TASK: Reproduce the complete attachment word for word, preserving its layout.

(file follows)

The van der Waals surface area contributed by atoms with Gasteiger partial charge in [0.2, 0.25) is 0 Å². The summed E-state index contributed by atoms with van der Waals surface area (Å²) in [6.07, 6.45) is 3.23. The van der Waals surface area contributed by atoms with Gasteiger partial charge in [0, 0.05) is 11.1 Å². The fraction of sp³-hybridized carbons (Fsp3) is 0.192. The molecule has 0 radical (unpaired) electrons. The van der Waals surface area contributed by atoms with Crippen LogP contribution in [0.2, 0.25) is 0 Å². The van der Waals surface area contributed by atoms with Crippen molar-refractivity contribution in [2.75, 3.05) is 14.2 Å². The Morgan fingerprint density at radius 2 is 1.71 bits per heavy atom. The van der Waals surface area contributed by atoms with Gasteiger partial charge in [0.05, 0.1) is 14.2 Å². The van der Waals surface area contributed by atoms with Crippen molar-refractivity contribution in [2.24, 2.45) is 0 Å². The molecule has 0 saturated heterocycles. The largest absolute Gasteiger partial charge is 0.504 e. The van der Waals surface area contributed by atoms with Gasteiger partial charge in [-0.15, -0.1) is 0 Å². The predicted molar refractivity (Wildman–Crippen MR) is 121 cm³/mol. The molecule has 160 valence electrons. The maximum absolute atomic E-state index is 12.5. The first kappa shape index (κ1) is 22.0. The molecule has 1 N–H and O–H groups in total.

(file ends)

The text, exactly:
The van der Waals surface area contributed by atoms with Gasteiger partial charge in [0.2, 0.25) is 0 Å². The summed E-state index contributed by atoms with van der Waals surface area (Å²) in [6.07, 6.45) is 3.23. The van der Waals surface area contributed by atoms with Gasteiger partial charge in [0, 0.05) is 11.1 Å². The fraction of sp³-hybridized carbons (Fsp3) is 0.192. The molecule has 0 radical (unpaired) electrons. The van der Waals surface area contributed by atoms with Crippen LogP contribution in [0.2, 0.25) is 0 Å². The van der Waals surface area contributed by atoms with Crippen molar-refractivity contribution in [2.75, 3.05) is 14.2 Å². The Morgan fingerprint density at radius 2 is 1.71 bits per heavy atom. The van der Waals surface area contributed by atoms with Gasteiger partial charge in [0.05, 0.1) is 14.2 Å². The van der Waals surface area contributed by atoms with Crippen molar-refractivity contribution in [2.24, 2.45) is 0 Å². The molecule has 0 saturated heterocycles. The largest absolute Gasteiger partial charge is 0.504 e. The van der Waals surface area contributed by atoms with Gasteiger partial charge in [-0.15, -0.1) is 0 Å². The predicted molar refractivity (Wildman–Crippen MR) is 121 cm³/mol. The molecule has 160 valence electrons. The maximum absolute atomic E-state index is 12.5. The first kappa shape index (κ1) is 22.0. The molecule has 1 N–H and O–H groups in total.